Now the rules.

The rules still work essentially the same, but with some important changes to Morality, Combat, Experience, and the introduction of the concept of Conditions and Tilts.
Morality is gone. The Victorian concept of madness being linked to morality is abandoned, and now we have something far more nuanced and representative of how people's life experiences can make them more or less able to cope with the horrors of the world. This is Integrity. Integrity now relies on the players creating a list of important moral perspectives for their characters. This provides a base for how they respond to actions like violence, crime, death and unspeakable horrors. A war veteran is of course going to be more calm and resolute in the face of death than a college graduate. This then means that characters have their own particular 'Breaking Points' that cause the degradation of Integrity. But, all characters, no matter how jaded, will still see the action of killing a person, or the intent to kill, as a breaking point. Of course virtues, vices, and situation modifiers can make it harder or easier to pass the breaking point, and resist degeneration. It is then plain to see that Integrity better models Post Traumatic Stress, that can be triggered by our moral choices. Hence the change in name.
Of course degeneration of Integrity does not inflict derangements. Those are now conditions, and are invoked based upon the judgement of the player and Storyteller.
Conditions are similar to things we have seen in games like FATE. They are factors that modify characters, and have associated modifiers to how one should role play, and to dice pools, but also associated clauses that inform us how the condition can be ended. Conditions can be positive things, or negative things. So for instance, if your character sees a loved one murdered they take the condition of Grief Stricken. This may induce certain modifiers. So that the character is less able to be sociable, and may have bouts of grief induced by further stress. Resolution of this condition could leading to the condition being removed, or just moving to a lesser version of the condition, like Mourning. The book contains a number of these conditions to use in play.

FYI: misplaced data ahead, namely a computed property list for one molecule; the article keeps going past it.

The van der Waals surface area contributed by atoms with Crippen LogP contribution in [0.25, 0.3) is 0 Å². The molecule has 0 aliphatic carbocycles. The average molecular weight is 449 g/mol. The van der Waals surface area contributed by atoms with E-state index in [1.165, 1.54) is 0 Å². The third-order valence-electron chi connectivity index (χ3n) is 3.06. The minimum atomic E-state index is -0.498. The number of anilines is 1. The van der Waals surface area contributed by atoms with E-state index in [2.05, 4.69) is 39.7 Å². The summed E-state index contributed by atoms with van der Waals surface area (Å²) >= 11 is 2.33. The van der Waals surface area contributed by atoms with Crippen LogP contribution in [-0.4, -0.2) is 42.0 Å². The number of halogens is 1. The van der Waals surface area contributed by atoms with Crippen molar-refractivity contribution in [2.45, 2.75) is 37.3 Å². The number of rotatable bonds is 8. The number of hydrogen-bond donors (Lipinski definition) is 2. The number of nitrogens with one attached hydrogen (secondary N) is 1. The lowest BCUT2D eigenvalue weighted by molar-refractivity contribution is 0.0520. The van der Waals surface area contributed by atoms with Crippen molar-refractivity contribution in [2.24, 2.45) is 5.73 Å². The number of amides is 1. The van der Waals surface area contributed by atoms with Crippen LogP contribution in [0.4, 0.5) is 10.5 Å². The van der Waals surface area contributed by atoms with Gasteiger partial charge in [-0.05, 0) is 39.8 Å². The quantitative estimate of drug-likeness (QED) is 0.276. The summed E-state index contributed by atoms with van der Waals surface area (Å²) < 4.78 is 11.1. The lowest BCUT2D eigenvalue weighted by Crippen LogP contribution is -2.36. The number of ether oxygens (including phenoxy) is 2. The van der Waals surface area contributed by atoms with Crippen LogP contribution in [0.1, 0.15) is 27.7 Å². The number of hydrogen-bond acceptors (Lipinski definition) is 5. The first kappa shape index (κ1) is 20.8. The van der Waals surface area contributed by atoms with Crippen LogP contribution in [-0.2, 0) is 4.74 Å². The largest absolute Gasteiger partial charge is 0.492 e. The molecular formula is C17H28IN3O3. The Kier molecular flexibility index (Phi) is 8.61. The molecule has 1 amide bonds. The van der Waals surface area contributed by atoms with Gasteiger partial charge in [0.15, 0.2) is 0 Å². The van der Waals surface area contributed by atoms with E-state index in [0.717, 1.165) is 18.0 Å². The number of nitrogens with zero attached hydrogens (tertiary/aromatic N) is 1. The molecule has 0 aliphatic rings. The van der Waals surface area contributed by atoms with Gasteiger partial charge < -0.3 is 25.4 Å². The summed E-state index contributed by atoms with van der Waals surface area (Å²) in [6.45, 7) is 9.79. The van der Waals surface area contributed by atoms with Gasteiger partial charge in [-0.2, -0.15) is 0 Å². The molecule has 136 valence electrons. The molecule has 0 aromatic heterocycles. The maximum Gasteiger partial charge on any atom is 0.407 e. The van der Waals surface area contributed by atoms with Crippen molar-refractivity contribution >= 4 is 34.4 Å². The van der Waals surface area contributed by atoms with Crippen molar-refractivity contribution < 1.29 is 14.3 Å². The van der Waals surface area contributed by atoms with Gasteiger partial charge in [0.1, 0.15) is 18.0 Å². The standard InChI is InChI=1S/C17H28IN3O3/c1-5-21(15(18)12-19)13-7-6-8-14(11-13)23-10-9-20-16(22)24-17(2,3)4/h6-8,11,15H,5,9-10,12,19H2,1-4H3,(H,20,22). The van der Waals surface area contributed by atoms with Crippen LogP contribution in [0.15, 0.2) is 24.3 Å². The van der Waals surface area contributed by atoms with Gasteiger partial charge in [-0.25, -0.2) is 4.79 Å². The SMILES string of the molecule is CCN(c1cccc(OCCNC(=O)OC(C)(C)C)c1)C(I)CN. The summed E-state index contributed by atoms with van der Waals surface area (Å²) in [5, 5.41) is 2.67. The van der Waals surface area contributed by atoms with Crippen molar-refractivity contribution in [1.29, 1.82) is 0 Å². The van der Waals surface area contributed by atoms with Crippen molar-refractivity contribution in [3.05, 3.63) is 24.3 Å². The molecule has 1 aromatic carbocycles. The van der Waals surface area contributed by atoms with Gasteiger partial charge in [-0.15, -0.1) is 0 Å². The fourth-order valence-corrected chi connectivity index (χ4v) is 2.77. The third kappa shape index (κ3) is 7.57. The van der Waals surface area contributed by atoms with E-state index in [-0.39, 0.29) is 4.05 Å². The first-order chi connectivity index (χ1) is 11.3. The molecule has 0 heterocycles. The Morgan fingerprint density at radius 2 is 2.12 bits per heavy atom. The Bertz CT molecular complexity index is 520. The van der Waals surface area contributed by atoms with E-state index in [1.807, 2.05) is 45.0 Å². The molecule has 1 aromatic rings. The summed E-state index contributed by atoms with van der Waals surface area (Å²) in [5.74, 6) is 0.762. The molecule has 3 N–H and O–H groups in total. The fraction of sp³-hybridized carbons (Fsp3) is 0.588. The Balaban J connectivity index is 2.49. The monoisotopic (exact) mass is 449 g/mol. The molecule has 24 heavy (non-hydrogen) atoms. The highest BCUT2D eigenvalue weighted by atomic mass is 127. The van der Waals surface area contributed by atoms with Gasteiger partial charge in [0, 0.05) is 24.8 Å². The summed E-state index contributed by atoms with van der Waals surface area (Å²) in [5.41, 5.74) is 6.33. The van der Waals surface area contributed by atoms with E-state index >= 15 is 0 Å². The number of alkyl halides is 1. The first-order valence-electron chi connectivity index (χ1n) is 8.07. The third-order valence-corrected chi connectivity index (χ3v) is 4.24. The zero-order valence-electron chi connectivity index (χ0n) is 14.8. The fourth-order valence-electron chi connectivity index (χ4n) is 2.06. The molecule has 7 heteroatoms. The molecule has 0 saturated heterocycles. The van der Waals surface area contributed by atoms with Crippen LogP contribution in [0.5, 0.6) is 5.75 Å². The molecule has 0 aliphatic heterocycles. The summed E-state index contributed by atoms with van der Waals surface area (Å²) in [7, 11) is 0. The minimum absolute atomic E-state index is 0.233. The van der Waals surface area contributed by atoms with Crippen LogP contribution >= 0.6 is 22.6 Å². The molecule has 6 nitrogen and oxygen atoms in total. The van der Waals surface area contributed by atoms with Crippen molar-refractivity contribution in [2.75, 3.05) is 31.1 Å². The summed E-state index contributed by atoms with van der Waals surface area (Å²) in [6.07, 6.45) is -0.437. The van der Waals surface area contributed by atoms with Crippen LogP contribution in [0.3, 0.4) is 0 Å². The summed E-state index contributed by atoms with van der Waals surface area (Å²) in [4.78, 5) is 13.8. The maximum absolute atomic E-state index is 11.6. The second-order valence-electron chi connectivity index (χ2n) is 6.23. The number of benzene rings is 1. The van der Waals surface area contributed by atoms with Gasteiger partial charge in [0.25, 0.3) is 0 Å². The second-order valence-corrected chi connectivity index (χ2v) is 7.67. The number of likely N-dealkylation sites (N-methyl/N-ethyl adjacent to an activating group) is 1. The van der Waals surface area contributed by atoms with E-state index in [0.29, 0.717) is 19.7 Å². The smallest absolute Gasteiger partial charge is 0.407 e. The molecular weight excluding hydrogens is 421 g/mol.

Finally experience has been changed. Experience points are broken down into beats. 5 beats is equal to one experience point. Beats are earned in the game via a number of means. You gain them for filling character aspirations (these being things that are meaningful, achievable in playing through the chronicle, and are chosen for each player character and modified as the game progresses), the resolution of conditions (both positive and negative), if the player opts to turn a failure into a Dramatic Failure (the only way for this to occur now), the character being reduced to their last health boxes, good roleplaying, and of course the end of a session. So it is clear that all this points are earned by players who are proactive - they take risks, push the story forward, and even do things that cost them positive bonuses they may have acquired as conditions.
Of course there is a lot more in God Machine Chronicles that what I have spoken about here. We have revised rules for spirits, ghosts, and also rules for angels. We have all new merits and fighting style rules (extra actions now a thing of the past), and a host of supernatural abilities for mortals (the sort of things seen in Second Sight). And to top it off we have excellent art and fiction throughout - including some of Samuel Araya’s best work to date.